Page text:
Human Resources Minister M. Kulasegaran. - NSTP FILE PIC

KUALA LUMPUR: Non-governmental organisations are backing the government’s move to reinstate the foreign workers replacement system for all sectors.

Recently, Human Resources Minister M. Kulasegaran presented a paper to Cabinet on reviving the mechanism for finding quick foreign worker replacements which was suspended in 2017.

The move will help employers save time and money in dealing with shortage of manpower to run their businesses said the minister.

Malaysian Trades Union Congress (MTUC) secretary-general J. Solomon in welcoming the move urged the government to address the issue of foreign workers in a more holistic manner and ensure that they knew their rights and were not exploited.

“MTUC welcomes any effort made by the Cabinet to resolve unemployment and shortage of labour in the country.

“MTUC had repeatedly suggested to the government the need to address the foreign workers issue holistically instead of dealing on an ad-hoc basis.

“We also need to have a proper system in place to prevent the continuous dependence on foreign workers.

“At the moment, we have approximately 10,000 foreign workers entering Malaysia monthly legally and it is anyone’s guess how many are here illegally”.

Solomon urged the government to facilitate legalisation of illegal foreign workers who could replace foreign workers who had absconded.

The government could also deport the excess legalised workers by executing a proper constructive mechanism on amnesty, he added.

“In the long run, we want our foreign workers to be legal and to be aware of their rights so that they will not be exploited by their employers,” he said.

Malaysian Employers Federation (MEF) executive director Shamsuddin Bardan also welcomed the move and urged that the reinstatement be done fast as employers were facing a shortage of workers.

“It is something that should be implemented quickly,” he said.

“Many employers are facing difficulties hiring people.

“The old system was proven to be working last time. It was a faster process and a lot of time and money was saved.

“It was suspended as a measure to control the number of foreign workers in the country.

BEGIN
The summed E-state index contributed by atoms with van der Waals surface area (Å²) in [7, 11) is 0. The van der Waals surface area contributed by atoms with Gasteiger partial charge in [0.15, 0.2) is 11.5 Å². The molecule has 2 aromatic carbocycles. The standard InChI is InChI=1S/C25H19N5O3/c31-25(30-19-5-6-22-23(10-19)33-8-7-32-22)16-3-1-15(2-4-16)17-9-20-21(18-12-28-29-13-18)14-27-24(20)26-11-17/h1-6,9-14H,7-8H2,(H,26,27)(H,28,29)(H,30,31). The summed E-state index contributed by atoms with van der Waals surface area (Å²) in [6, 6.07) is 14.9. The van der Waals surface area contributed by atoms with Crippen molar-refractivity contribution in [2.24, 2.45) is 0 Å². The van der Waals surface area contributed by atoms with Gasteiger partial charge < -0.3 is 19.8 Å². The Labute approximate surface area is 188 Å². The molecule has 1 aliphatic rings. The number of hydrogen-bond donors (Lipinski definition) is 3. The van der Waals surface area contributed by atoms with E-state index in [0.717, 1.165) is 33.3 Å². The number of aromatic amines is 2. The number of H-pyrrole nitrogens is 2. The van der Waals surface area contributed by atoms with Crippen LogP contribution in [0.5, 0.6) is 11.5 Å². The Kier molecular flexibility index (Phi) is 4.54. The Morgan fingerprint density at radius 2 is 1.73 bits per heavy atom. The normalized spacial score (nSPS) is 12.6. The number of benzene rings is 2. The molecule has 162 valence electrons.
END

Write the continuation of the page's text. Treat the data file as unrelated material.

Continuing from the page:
“However, the government should consider employers’ needs to ensure they hve enough manpower,” he said.

Master Builders Association Malaysia (MBAM) president Foo Chek Lee said Kulasegaran’s statement would give assurance to employers that their businesses would not be interrupted by lack of manpower.

“MBAM supports the move as it can help resolve the shortage of labour in the country.

“The previous system was an effective avenue for employers to replace workers and to enable employers to quickly meet their work obligations, especially when we now have a shortage of workers.

“The current process takes an estimated nine weeks while the previous replacement process could take between one and two weeks, provided all the necessary documents were in order.

“The reinstatement should be implemented immediately to save time and cost, which will help move the construction economy forward,” he said.

Kulasegaran’s Facebook page saw a variety of remarks posted in relation to the reinstatement of the previous foreign workers replacement system.

Muhammad Faiz Dave commented: “Before bringing in new migrant workers for replacement purpose, please make sure there is no middle men involvement as those workers need to pay high (amount) as to come and work with empty promises. Local government should take serious actions towards agents who are charging very high as to bringing them to here.”

Jasbeer Singh commented: “Make all applications transparent and online.”

Andie Lim commented: “Businesses are closing or shrinking dude, be quick. Otherwise it’s downside for tax collections, local management employment and customers’ needs.”

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